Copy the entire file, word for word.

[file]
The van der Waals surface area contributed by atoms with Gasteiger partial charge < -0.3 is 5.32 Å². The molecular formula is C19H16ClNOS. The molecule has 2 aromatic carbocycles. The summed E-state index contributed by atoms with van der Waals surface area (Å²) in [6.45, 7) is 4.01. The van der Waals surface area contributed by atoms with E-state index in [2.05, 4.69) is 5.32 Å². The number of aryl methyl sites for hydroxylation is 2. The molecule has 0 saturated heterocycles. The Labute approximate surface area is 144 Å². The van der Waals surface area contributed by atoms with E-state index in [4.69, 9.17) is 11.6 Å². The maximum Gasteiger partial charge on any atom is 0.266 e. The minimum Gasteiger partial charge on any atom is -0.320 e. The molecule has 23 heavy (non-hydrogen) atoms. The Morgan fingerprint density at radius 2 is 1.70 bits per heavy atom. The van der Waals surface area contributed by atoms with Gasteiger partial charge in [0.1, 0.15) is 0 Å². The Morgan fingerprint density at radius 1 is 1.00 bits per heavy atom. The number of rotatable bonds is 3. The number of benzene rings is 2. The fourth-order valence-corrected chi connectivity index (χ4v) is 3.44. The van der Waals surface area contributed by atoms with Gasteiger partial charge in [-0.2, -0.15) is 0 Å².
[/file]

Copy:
The van der Waals surface area contributed by atoms with Gasteiger partial charge < -0.3 is 5.32 Å². The molecular formula is C19H16ClNOS. The molecule has 2 aromatic carbocycles. The summed E-state index contributed by atoms with van der Waals surface area (Å²) in [6.45, 7) is 4.01. The van der Waals surface area contributed by atoms with E-state index in [2.05, 4.69) is 5.32 Å². The number of aryl methyl sites for hydroxylation is 2. The molecule has 0 saturated heterocycles. The Labute approximate surface area is 144 Å². The van der Waals surface area contributed by atoms with E-state index in [4.69, 9.17) is 11.6 Å². The maximum Gasteiger partial charge on any atom is 0.266 e. The minimum Gasteiger partial charge on any atom is -0.320 e. The molecule has 23 heavy (non-hydrogen) atoms. The Morgan fingerprint density at radius 2 is 1.70 bits per heavy atom. The van der Waals surface area contributed by atoms with Gasteiger partial charge in [0.1, 0.15) is 0 Å². The Morgan fingerprint density at radius 1 is 1.00 bits per heavy atom. The number of rotatable bonds is 3. The number of benzene rings is 2. The fourth-order valence-corrected chi connectivity index (χ4v) is 3.44. The van der Waals surface area contributed by atoms with Gasteiger partial charge in [-0.2, -0.15) is 0 Å².